Q&A with four Black History Month honorees with connections to Chapel Hill
Tresa Brown, Howard Lee, Deborah Stroman and Edith Wiggins were honored.
During the North Carolina women’s basketball game against Virginia Tech on Wednesday night, the team and the Carolina Black Caucus honored four prominent figures as part of a Black History Month celebration.
Among those honored were Howard Lee, who was the first Black mayor of Chapel Hill. His election in 1969 made him the first Black mayor of a predominantly white town in the South since Reconstruction.
In 1994, Edith Wiggins became the first Black female vice chancellor at UNC, and was also director of the Campus Y and a member of the Chapel Hill Town Council.
Tresa Brown was the first UNC women’s basketball player to win All-American and ACC Player of the Year honors. She led UNC to its first ever ACC championship in 1984. She brought along her father, Henry Brown, and her high school coach, Lawrence Dunn.
Deborah Stroman played college basketball at the University of Virginia before working as a graduate assistant for UNC women’s basketball in 1984 and 1985. She has gone onto a long career at UNC, including doing color commentary for women’s basketball games.
These are their stories of life, race and basketball in Chapel Hill through the decades.
On living in Chapel Hill in the 1960s:
“My wife and I tried to live in Chapel Hill, but no realtor would sell us a house outside of the traditional Black community. We ended up buying a house but we also ended up living under the threat of death for about a year. We were threatened with harm because we had moved into a white area … We had to have police protection for a while. That was surprising, so when I became mayor, my first action was to create an open housing ordinance.”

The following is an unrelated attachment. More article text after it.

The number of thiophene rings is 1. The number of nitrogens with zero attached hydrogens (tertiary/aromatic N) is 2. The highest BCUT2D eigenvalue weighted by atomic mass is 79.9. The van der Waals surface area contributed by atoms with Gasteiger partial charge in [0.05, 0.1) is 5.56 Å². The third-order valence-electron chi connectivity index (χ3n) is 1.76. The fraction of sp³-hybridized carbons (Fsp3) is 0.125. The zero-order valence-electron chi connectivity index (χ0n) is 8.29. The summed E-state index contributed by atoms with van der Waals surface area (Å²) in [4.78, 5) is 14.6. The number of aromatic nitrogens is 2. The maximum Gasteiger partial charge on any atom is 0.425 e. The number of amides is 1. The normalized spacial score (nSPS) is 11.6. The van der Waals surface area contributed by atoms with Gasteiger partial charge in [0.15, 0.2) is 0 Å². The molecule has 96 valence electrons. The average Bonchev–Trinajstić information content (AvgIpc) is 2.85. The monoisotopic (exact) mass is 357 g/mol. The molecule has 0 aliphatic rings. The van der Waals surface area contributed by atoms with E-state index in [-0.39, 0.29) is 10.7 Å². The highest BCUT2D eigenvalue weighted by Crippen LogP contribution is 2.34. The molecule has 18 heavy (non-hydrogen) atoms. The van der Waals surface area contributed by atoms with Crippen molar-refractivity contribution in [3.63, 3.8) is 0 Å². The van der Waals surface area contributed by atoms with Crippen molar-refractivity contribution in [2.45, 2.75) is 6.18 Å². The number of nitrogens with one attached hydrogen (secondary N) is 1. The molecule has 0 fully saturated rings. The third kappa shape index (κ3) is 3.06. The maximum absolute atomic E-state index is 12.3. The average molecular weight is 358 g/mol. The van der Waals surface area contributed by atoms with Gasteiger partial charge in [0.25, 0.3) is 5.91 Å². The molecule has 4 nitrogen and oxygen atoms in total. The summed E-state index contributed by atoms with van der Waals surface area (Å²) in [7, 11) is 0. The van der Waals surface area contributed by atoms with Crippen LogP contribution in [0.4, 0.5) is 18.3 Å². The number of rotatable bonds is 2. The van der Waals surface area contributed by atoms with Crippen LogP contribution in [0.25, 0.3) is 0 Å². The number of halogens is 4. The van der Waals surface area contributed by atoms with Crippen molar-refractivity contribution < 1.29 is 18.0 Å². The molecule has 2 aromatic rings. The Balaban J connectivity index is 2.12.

On his mayoral run in 1969:
“That event probably more than anything caused me to at least take a look at the possibilities. I didn’t think I could get elected to mayor of Chapel Hill in 1969. North Carolina was still a segregated state and of course the Klan’s activities in this area as well as other parts of the state was very high. I thought my goal was not necessarily to win, but to try to force other candidates to try to do some of the things that needed to be done in Chapel Hill. So I made all these promises. I promised I was going to do everything— then I was elected.”
On being elected:
“I was the first Black person to be mayor of a predominantly white city in the South since Reconstruction. That got a lot of national and international attention. I like to tell people that after my election I got news articles from foreign countries in languages I couldn’t read. I hope they were saying good things.”
On Dean Smith and Charlie Scott:
“I’ve always thought that athletics had a role to play in terms of at least making people feel good and see a different side of a person. My wife and I were very much involved with Coach Smith … We were very much involved with having to recruit not only Charles Scott, but many players from 1960 up until the present time. I think the fact that athletics allows people to come together and agree on something for the moment. Unfortunately, athletic engagement doesn’t have a long-term impact; it simply allows people to be forced to see individuals in a different way, but in a narrow way.”